Ohmsett Marks Milestone
Ohmsett, the National Oil Spill Response Test Facility, is celebrating 15 years of service to the nation under the management of the U.S. Department of the Interior's Minerals Management Service (MMS). Dedicated by MMS on July 22, 1992, Ohmsett is the only facility in the world where full-scale oil spill response equipment testing, research, and training is conducted in a marine environment - with various oil types, under controlled environmental conditions, such as waves of varied heights, salinity and temperature.
"The unique testing facilities at Ohmsett are essential in developing the technology and procedures required to effectively respond to future oil spills," said Matthew Quinney, MMS Contracting Officer's Representative for Ohmsett.
Located an hour south of New York City on Naval Weapons Station Earle, in Leonardo, NJ, Ohmsett's mission is to increase oil spill response capability and efficiency through independent and objective performance testing of equipment, providing realistic training of response personnel and improving response techniques through research and development.
At the heart of Ohmsett is a large outdoor above ground test tank, which is 667 feet long, 65 feet wide and 11 feet deep and filled with 2.6 million gallons of crystal clear salt water. Included are a wave generator capable of producing different wave types, a fully equipped machine shop and chemistry laboratory and a new 50-seat training facility. Spanning the tank are three moveable bridges that are used to tow full-sized response equipment through the water at speeds up to 6.5 knots to simulate actual deployment at sea.
Ohmsett has been used to evaluate mechanical oil spill clean up equipment such as oil containment booms and skimmers, temporary storage devices, remote sensing instrumentation, chemical treating agents and dispersants, sorbents and fire-resistant booms.
It is estimated that Ohmsett provided 95 percent of the quantitative performance data on mechanical equipment used by industry, the U.S. Coast Guard, and the U.S. Navy. MMS uses data to develop strict regulations for its oversight of oil and gas development on the Outer Continental Shelf (OCS).
Ohmsett was originally constructed and operated by the U.S. Environmental Protection Agency (EPA) from 1973 until it was closed in 1988. The U.S. Navy acquired Ohmsett in March of 1989 just a few months before the Exxon Valdez oil spill in Prince William Sound, Alaska. The Exxon Valdez spilled 11 million gallons of crude oil into the ocean - one of the largest oil spills in U.S. history. The event prompted renewed interest in responding to oil spills, and within a year the Oil Pollution Control Act of 1990 was signed into law.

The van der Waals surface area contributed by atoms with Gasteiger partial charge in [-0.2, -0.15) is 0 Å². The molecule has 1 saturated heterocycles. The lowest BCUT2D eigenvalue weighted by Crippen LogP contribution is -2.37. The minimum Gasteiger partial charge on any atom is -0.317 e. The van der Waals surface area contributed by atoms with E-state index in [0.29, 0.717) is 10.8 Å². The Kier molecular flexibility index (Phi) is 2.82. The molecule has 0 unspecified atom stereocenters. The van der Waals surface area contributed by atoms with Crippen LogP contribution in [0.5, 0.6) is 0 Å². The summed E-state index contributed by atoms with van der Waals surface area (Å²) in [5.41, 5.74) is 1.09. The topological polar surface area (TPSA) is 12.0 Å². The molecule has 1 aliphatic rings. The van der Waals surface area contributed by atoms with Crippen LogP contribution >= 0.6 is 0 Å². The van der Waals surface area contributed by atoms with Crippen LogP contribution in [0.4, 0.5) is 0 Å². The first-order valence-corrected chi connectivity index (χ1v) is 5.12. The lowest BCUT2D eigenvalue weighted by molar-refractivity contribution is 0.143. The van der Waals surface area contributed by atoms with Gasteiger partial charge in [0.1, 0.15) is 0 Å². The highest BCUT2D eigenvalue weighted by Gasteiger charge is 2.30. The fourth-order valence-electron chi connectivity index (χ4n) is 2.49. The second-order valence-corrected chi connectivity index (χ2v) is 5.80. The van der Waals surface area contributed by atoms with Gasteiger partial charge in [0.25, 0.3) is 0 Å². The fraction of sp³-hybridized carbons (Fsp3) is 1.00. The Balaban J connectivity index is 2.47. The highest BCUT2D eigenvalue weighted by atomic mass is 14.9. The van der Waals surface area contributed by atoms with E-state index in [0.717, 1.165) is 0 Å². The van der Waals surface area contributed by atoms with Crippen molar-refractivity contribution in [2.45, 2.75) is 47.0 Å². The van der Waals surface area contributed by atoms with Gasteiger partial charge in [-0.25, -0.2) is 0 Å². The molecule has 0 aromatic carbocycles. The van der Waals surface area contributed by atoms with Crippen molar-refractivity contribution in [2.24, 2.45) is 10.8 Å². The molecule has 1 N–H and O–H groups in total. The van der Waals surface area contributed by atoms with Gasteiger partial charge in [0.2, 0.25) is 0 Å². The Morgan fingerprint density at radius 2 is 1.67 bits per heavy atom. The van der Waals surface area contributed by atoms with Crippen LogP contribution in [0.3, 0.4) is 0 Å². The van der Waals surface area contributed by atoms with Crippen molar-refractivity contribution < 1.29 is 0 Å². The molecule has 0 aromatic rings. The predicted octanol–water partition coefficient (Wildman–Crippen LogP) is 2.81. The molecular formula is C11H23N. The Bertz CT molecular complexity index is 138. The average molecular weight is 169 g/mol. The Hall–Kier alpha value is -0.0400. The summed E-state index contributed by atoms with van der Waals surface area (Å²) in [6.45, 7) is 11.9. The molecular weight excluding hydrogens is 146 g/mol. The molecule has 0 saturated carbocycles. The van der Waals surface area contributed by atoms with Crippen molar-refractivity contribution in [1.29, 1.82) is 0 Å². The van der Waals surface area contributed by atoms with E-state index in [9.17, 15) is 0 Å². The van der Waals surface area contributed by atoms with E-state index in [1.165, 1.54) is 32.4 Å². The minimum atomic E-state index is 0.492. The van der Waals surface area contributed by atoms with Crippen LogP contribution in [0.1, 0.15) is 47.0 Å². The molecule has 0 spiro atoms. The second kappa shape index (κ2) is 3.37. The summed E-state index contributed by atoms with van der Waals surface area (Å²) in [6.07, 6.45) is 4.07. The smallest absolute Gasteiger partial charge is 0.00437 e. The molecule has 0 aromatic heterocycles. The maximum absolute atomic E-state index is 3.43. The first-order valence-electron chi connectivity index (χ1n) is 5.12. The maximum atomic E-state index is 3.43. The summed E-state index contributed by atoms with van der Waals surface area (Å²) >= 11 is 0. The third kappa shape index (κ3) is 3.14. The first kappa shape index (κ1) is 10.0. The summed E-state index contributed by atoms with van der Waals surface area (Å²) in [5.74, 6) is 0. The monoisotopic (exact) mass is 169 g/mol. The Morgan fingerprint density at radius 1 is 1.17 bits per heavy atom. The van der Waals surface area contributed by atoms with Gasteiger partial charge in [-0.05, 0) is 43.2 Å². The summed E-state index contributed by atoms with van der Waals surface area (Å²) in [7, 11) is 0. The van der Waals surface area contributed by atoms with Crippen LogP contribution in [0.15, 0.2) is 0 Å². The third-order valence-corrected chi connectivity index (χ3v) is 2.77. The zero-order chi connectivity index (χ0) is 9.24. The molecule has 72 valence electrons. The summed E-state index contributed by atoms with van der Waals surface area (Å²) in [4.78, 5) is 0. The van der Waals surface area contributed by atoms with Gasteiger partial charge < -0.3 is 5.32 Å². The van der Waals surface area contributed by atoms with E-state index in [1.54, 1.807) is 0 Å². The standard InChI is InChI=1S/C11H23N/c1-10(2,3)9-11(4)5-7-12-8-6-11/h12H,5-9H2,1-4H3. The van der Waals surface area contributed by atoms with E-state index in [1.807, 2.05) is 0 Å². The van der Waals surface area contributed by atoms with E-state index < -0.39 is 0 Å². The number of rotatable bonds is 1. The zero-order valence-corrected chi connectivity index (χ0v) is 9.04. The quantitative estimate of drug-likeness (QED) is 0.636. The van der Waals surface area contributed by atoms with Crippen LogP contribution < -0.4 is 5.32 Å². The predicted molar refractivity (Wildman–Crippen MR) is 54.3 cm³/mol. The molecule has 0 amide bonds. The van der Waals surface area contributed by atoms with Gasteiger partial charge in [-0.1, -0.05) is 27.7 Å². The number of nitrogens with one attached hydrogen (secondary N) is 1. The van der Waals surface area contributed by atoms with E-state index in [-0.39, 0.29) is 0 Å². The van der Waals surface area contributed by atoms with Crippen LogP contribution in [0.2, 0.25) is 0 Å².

That same year, Ohmsett was formally mandated for use as a testing facility under the control of MMS. With additional financial support from the U.S. Coast Guard and Environment Canada, MMS began a two-year restoration project for Ohmsett, and dedicated the facility in July of 1992.
"Ohmsett is an international asset where government, private industry and academia can conduct oil spill research and development programs," said Joseph Mullin, MMS Program Manager for Oil Spill Response Research. "Ohmsett test results contribute to improving state-of-the-art oil spill response equipment."
Ohmsett creates oil spills in a safe environment. Without the facility, experiments would have to be conducted in the open ocean, which is expensive and impossible to conduct in the U.S. due to permitting restrictions.
The testing capabilities of Ohmsett have been upgraded to provide a controlled environment for cold water testing and training. This capability allows the facility to remain operational year round. Large tank experiments conducted at Ohmsett provide a critical link between laboratory scale and at-sea experiments because they can simulate real-world conditions without the cost of a field program.
Ohmsett is major component of MMS's Oil Spill Response Research program. The focus of the program is to improve the knowledge, technologies and procedures used for the detection, containment and cleanup of oil spills that may occur on the OCS.